The member 450 is in this case resilient and requires the application of an external force to release it from the pin 484. As illustrated, a solenoid actuated roller 490 leans on the surface of the resilient inertial member 450 and when it is desired to disengage the latch, the solenoid is energised to raise the resilient inertial member 450 off the pin 484 when next the pin 484 is aligned with the roller 490.

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Referenced by
Citing PatentFiling datePublication dateApplicantTitle
US5333579 *Jan 27, 1993Aug 2, 1994Unisia Jecs CorporationControl device for controlling intake and exhaust valves of internal combustion engine
US5365896 *Jun 17, 1993Nov 22, 1994Unisia Jecs CorporationCam shaft assembly for use in internal combustion engine
US5494009 *Sep 30, 1994Feb 27, 1996Unisia Jecs CorporationValve control device for internal combustion engine
US5501186 *Jul 27, 1994Mar 26, 1996Unisia Jecs CorporationEngine valve control mechanism
US5687681 *Oct 18, 1996Nov 18, 1997Unisia Jecs CorporationPhase changing mechanism for camshaft of internal combustion engine
US5778840 *May 24, 1996Jul 14, 1998Mitsubishi Jidosha Kogyo K.K.Variable valve driving mechanism
US5924334 *Aug 5, 1997Jul 20, 1999Unisia Jecs CorporationDevice for moving cam relative to its driving shaft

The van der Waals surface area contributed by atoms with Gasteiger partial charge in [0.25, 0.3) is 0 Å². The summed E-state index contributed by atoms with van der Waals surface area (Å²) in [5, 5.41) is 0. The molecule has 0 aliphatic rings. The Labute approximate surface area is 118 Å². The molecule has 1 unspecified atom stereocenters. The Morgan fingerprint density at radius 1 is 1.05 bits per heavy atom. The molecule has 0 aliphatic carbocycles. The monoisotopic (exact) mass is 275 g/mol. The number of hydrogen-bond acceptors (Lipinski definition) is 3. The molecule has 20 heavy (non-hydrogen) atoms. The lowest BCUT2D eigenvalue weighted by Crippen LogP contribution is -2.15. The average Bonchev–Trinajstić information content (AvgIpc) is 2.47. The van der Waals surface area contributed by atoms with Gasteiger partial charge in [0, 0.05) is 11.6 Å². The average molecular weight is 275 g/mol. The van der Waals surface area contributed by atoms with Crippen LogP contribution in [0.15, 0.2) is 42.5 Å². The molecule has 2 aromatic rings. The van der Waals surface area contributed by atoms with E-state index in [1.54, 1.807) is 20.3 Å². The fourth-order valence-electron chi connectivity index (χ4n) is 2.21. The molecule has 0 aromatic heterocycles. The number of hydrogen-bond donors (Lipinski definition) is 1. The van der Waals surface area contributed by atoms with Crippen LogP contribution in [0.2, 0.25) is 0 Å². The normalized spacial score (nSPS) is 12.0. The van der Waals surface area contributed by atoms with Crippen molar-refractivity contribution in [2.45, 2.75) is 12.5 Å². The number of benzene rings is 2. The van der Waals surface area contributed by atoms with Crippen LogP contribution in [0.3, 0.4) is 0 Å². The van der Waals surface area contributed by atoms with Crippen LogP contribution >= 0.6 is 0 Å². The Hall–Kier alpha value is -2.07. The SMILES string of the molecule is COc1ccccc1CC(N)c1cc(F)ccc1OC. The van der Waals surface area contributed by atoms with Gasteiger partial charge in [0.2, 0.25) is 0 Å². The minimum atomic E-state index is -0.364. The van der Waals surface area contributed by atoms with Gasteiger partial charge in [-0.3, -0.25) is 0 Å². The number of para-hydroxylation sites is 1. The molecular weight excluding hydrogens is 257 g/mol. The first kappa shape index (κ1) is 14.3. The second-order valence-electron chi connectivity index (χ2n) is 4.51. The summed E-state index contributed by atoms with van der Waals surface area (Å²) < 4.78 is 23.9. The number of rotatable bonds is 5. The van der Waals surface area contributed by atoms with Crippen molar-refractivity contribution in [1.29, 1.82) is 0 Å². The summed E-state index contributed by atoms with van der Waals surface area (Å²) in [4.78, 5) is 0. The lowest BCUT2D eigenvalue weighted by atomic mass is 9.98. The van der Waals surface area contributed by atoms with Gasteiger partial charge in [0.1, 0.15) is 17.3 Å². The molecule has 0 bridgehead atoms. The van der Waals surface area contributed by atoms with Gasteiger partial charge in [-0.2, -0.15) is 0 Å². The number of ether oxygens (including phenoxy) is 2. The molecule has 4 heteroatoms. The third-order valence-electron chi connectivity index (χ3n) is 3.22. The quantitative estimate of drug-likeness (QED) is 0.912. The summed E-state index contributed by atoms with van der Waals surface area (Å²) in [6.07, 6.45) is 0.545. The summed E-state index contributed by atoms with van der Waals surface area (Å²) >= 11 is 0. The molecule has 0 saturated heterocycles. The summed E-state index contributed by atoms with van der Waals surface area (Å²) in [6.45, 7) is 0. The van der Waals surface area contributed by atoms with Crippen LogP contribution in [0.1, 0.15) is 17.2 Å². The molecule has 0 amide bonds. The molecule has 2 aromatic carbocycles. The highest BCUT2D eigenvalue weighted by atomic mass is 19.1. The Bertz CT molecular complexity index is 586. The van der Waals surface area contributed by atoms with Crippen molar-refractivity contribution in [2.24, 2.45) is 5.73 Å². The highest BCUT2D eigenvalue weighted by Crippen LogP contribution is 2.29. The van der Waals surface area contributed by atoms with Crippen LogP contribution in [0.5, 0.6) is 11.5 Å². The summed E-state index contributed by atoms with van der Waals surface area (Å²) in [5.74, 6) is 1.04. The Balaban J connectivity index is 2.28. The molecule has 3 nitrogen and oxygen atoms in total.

US5943987 *Feb 14, 1996Aug 31, 1999Bayerische Motoren Werke AktiengesellschaftReciprocating piston engine with adjacent cylinders in the crankshaft direction in an engine case
US6591800 *Sep 19, 2000Jul 15, 2003Mechadyne PlcPhase change mechanism
US6920855 *Sep 22, 2004Jul 26, 2005Denso CorporationValve timing adjustment device
US7228829Nov 23, 2005Jun 12, 2007George LouieContinuously variable valve timing device
US7377244Nov 13, 2006May 27, 2008Daimler AgCamshaft adjuster for an internal combustion engine and a method for operating a camshaft adjuster
US8025035Jan 9, 2009Sep 27, 2011Ford Global Technologies, LlcMechanical variable camshaft timing device
US8042504Aug 13, 2009Oct 25, 2011Ford Global Tecnologies, LlcAdjusting valve timing to deactivate engine cylinders for variable displacement operation
US8225756Feb 7, 2006Jul 24, 2012Thyssenkrupp Presta Teccenter AgAdjusting device for variable valve control
WO2000003128A1 *Jul 10, 1998Jan 20, 2000Bauss WernerDevice for angular adjustment of a shaft in relation to the drive wheel thereof
WO2005111384A1 *Apr 29, 2005Nov 24, 2005Daimler Chrysler AgAdjustment mechanism of a camshaft, device for use in an adjustment mechanism and method for operating an adjustment mechanism
WO2006094589A1 *Feb 7, 2006Sep 14, 2006Thyssen Krupp Automotive AgAdjusting mechanism for a variable valve control device
Classifications
U.S. Classification123/90.17, 464/160, 464/1, 123/90.31
International ClassificationF16H35/00, F01L1/344, F16D3/10
Cooperative ClassificationF01L1/344, F16H35/008, F16D3/10
European ClassificationF01L1/344, F16D3/10, F16H35/00P
Legal Events
DateCodeEventDescription
Jan 16, 2001FPExpired due to failure to pay maintenance fee
Effective date: 20001110
Nov 12, 2000LAPSLapse for failure to pay maintenance fees
Jun 6, 2000REMIMaintenance fee reminder mailed
Jan 22, 1996FPAYFee payment
Year of fee payment: 4
Mar 30, 1992ASAssignment
Owner name: FORD MOTOR COMPANY, A CORP. OF DELAWARE, MICHIGAN
Free format text: ASSIGNMENT OF ASSIGNORS INTEREST.;ASSIGNOR:MA, THOMAS T.;REEL/FRAME:006062/0513
Effective date: 19920210